The Archetypal Lebowski
“There was a lot about the Dude that didn’t make a whole lot of sense. And a lot about where he lived, likewise. But then again, maybe that’s why I found the place so darned interestin’.” – The Stranger
The Big Lebowski is cinematic perfection carved from archetypal oppositions. It is The Dude versus The Man throughout; the prototypical anti-authority figure versus a series of archetypal Fathers and Kings. Nearly a century ago, Antonia “Toni” Wolff observed a pair of binary axis in the psyche; two essential oppositions that constitute a significant part of human personality. One of these primary tensions is between our draw to community and away from it, toward freedom. We know toward which of these poles The Dude swung.
Our most beloved movies are the most archetypal ones.
The greatest movies are always archetypally true and The Big Lebowski gets its true-to-life color from fanning out a bright rainbow of authority figures. From the chief of police of Malibu (“a real reactionary”), to the fellas down at the league office, to Mr. Lebowski and Walter, the film is driven by the Dude’s interaction with power figures. These characters–many of whom are based on real life friends of the Coen brothers–are all archetypal King or Father types: men who are deeply invested in their own authority (“this aggression will not stand”); men who are strongly opinionated about right and wrong (“the bums will always lose!”); and men whose identity comes through attachment to community (“three thousand years of beautiful tradition”). As the Little Lebowski Urban Achievers would no doubt attest, these men are also about doing for; whether it’s for their “quiet little beach community” or their country, they want to be of service. At the same time, these are men who are unconsciously driven by shadow power drives (“shut the fuck up Donnie!”). The Father-King is often compelled to make things right and even to use force to do so (“mark it zero!”). Are they wrong? “You’re not wrong you’re just an asshole.”
El Duderino epitomizes of the opposite archetype: he hates authority (and is completely disconnected from society and worldly values (“’Dude . . . uh, tomorrow’s already the tenth.’”); he’s the eternal boy, more brother-type than Father figure for sure. And even if he’s unconscious of it, there is something of the trickster in him, a measure of the clown. We give the title ‘Seeker’ to this way of being, but no one word title could ever properly sum up an archetype (certainly not this one). The Seeker is a little more in touch with his Feminine side – he’s comfortable with the “feminine form” and the “natural zesty enterprise.” This archetype is the Lover too and The Dude is most certainly that.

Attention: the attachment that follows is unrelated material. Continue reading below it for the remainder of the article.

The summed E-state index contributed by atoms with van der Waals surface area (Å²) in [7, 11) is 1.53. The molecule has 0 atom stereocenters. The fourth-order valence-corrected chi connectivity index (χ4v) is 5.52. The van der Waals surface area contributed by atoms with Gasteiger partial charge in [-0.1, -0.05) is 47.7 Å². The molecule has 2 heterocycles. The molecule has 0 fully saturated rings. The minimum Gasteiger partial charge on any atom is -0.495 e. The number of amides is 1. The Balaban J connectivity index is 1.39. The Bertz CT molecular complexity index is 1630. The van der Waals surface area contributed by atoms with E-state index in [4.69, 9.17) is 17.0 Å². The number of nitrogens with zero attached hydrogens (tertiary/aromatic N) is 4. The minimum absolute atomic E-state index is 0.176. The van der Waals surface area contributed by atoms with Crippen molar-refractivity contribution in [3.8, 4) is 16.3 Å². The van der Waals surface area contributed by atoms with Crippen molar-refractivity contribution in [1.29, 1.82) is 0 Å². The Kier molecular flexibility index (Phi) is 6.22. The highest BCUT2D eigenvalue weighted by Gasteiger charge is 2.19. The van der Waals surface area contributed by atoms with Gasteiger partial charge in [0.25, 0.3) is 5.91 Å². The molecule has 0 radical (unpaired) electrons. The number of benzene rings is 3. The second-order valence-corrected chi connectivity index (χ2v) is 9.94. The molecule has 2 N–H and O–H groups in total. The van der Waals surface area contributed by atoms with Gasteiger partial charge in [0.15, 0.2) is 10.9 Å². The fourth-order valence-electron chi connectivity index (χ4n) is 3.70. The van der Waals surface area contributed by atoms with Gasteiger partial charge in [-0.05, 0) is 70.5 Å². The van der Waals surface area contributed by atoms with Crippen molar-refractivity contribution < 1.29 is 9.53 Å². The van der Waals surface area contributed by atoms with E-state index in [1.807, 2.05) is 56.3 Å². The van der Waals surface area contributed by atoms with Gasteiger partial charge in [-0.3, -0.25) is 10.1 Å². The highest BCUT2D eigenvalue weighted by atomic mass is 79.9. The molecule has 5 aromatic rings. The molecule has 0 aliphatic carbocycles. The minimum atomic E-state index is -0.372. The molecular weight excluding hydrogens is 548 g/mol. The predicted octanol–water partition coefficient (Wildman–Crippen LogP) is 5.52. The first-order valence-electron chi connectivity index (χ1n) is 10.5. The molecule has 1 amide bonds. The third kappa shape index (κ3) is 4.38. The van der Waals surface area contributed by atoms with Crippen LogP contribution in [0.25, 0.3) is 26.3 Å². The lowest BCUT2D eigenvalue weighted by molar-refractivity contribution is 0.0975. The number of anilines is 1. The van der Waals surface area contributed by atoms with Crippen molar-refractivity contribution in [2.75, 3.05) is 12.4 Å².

What’s an archetype Walter? An archetype is a primordial pattern that (usually unconsciously) guides how we create our lives. As with birds and their nests, your archetype suggests your modus operandi, the way you want to roll through life, the parts of life to which you are drawn and the ones which automatically repel you (“the fucking Eagles man!,” “do you have to use so many cuss words?”).
I guess what I’m trying to tell you is that this is one of the ways that the “whole darned human comedy keeps perpetuatin’ itself.”
The Big Lebowski is constructed out of these mirrors of opposition in the human DNA; it’s a study in deep archetypal contrasts. This is made visually explicit when the Dude encounters Mr. Lebowski’s wall of awards and plaques–“Are you a Lebowski achiever?” The movie is about authority (“get your own fucking cab!”) and the exchange of it (“her life is in your hands Dude”), who deserves it and who does not (“he doesn’t approve of my lifestyle and I don’t approve of his”). The authority figures initiate all of the action–the Dude only abides. He is an anti-hero; the movie is not about what he does (“fuck it”). The movie happens to him.
“Sometimes, there’s a man, well, he’s the man for his time and place. He fits right in there. And that’s the Dude.”
As happens in many naturalistic (and psychologically healthy) folktales of the anti-hero form, our protagonist (“and I’m talking about the Dude here”) succeeds by going with the flow, by being guileless and in harmony with events, by being in accord with the Tao (“is that some kind of Eastern thing?”).
Have no doubt this is a story about “what makes a man, Mr. Lebowski?” There’s The Dude’s way and everyone else’s modes of assertion and control–they can be very un-Dude. However we do get shown some good sides of his opposite archetype; Walter, for one, shows its cellular-level loyalty and devotion to a brother. And in the end The Stranger shows us the mature form of the King: he knows The Dude is different from him and he doesn’t understand him, but he isn’t envious or rejecting. The Stranger sees The Dude’s good qualities–you could maybe even go as far as to say he blesses him. Or that could be just, like, my opinion, man.
“The Dude abides. I don’t know about you but I take comfort in that. It’s good knowin’ he’s out there. The Dude. Takin’ ‘er easy for all us sinners.”
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